Granville train disaster 40 years on: 'The biggest thing is the survivor guilt'

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Rob Garner narrowly escaped Australia's worst train disaster, which killed 83 people and injured 200 others 40 years ago today.

Soon after 8.00am on January 18, 1977, a crowded commuter train travelling to Sydney city from Mount Victoria in the Blue Mountains derailed at Granville in Sydney's western suburbs.

It struck Bold Street Bridge near Granville Station, causing the 170-tonne concrete bridge to collapse on to the third and fourth carriages, killing 83 people and injuring more than 200 others.

The crash set in motion rescue scenes never before witnessed in the country as emergency services searched for survivors and attended to the dead and injured.

Subsequent inquiries pointed to a lack of investment in maintenance on what was aging infrastructure, and the former NSW State Rail Authority paid out more than $10 million to 207 victims and their families.

Every year since the disaster, memorial services have been held at the site and this year is no exception, with hundreds gathering to remember the lives lost.

Mourners threw roses onto the tracks in memory of their loved ones, with Prime Minister Malcolm Turnbull telling the crowd "we put our arms around you, in love and solidarity".

"But we know that we will never understand the burden you bear - and the pain you endure," he said.

"Every police officer, every emergency services worker was forever affected by what they saw that day... and today we thank them, as we should thank them every day."

The NSW Government has promised it will issue an official apology to the victims, survivors and their families. It's expected to happen when state parliament next sits.

Rob Garner, who survived the crash, told SBS News he should have died that fateful morning.

“I guess the biggest thing is the survivor guilt, which I still feel today,” he said.

“It never leaves you."

That morning, Rob said he made his usual commute from Parramatta to the city, where he worked at the NRMA.

He caught the 6:09 Mount Victoria service every day, he said, recalling the usual scramble for seats as many from the Blue Mountains alighted at Parramatta, only for dozens more to refill the carriages.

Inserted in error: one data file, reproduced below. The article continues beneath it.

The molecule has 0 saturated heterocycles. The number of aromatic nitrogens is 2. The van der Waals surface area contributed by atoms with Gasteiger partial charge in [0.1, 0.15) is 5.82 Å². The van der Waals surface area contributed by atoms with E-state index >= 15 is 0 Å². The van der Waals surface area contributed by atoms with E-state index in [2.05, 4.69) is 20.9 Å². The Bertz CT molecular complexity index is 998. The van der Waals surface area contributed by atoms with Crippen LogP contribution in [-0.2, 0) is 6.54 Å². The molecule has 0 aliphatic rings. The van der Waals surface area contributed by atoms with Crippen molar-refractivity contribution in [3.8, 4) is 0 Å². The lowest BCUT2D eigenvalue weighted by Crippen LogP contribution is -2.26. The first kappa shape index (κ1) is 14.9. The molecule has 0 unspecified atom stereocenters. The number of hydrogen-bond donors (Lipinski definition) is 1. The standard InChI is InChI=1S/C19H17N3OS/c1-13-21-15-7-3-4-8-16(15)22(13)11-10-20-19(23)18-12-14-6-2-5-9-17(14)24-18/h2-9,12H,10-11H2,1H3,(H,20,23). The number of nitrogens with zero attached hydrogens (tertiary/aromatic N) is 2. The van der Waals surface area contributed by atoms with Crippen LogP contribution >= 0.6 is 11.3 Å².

"It was always a bit of a battle to get into the best seats.

"The third carriage of that train, that country train, had two sections in it … a first-class section and a second-class section."

The first class section, which he said had comfortable reclining seats, always had a queue to enter.

“I had to wait for the people to come out, and then you run and get the seat, and that particular day I didn't get a seat, I missed it.”

A petite blonde-haired woman got it instead, he recalled.

“Strangely I can still see that lady's face today. It's amazing, I remember her looking up at me and that's the thing that stayed with me.”

A single rose lies above the train tracks at the site of the Granville Train Disaster.
A single rose lies above the train tracks at the site of the Granville Train Disaster.
AAP

He went to the second carriage and found a seat about a third of the way down.

“As soon as I sat down, [the train] just went off the rails. It just went all black, it was jumping and rolling.

“I was just hanging on to the seat in front of me, just to, you know, staring at the front of the carriage waiting for it to explode. That was the sensation I had … 'I'm gonna die here' ... it's all going to blow up."

Rob said his carriage stayed upright even though it had derailed because it had jammed against a brick wall.

“It eventually stopped and it was in that slowing motion that you'd get ... that sensation that you're going to survive, so a bit a relief starts to come."

But when he looked through the windows, he saw the bridge collapse into three parts.

A mourner lays flowers during a memorial for the Granville disaster
Survivors and rescuers will attend a service for the 40th anniversary of the Granville disaster. (AAP)
AAP

“Within a matter of seconds, five seconds or less, the bridge fell, with this enormous thudding sound, jolt and everything, and I just knew then that something terrible… I didn't know what had happened.

[I] got out of my seat, walked to the back of the second carriage, looked down on the track, saw the mess that the first carriage and the engine were in – because they were on their side and damaged and everything.

"[I] looked back at the third carriage, and I said to a fellow beside me, I just said, 'how come all those poor buggers are dead, and I'm alive? Because that's where I was only a matter of two or three minutes ago."  

"My guardian angel, whoever or whatever that is, was looking after me that day."

He said he felt for the families who continued to grieve, and added that he was pleased the NSW government planned to apologise to them.

"I'm very pleased it's happening, specifically for those who lost loved ones and those who suffered badly with injuries and such … and even those who might be mentally still struggling with it, you know."

But he said it "should've been done at the time". 

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